This excerpt represented the meat of the appellate ruling:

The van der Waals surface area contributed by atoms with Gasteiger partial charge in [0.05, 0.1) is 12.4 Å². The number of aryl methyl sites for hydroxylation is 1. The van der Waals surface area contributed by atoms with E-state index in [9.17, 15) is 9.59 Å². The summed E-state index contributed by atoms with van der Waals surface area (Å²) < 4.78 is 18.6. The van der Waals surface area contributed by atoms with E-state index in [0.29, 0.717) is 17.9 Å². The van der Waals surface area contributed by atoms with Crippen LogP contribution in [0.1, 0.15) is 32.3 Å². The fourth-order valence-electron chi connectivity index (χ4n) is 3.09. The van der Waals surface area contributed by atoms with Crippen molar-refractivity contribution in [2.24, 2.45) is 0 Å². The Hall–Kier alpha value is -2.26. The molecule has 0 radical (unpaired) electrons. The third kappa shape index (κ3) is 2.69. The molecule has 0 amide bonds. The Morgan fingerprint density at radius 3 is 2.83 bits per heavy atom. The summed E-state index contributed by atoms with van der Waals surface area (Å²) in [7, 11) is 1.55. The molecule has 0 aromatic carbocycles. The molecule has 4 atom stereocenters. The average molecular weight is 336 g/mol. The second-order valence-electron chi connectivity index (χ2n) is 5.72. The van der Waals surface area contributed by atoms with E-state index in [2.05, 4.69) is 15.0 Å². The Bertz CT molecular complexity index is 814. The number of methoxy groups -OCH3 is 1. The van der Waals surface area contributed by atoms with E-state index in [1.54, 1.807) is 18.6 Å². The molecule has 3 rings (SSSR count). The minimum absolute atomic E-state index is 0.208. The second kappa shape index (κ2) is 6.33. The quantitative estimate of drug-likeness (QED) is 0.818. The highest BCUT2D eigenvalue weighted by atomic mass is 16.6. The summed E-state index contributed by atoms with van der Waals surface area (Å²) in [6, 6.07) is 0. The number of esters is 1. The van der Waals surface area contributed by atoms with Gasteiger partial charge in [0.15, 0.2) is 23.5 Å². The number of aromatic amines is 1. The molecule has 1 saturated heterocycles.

We reject Iipay’s argument that the patron’s decision to submit a requested wager of a particular monetary denomination is merely a pre-gaming communication with the patron’s designated proxy. [The “proxy” was defined as a single person, a Santa Ysabel Interactive employee who was always present at the server site, on Santa Ysabel land.] The district court found that it was uncontested that the act of clicking “Submit Request!” by a patron was a “bet or wager” within the meaning of the UIGEA. The district court based this finding on the fact that the patrons were staking something of value on the outcome of the bingo game, but the court could have just as easily found that the patrons were giving “instructions or information pertaining to the establishment or movement of funds by the bettor or customer in, to, or from an account with the business of betting or wagering.” … Additionally, the district court found that DRB’s patrons were located in California when they clicked the “Submit Request!” button and that betting on bingo violates California law. See Cal. Penal Code § 330 (prohibiting “percentage games”). Iipay does not contest these findings on appeal.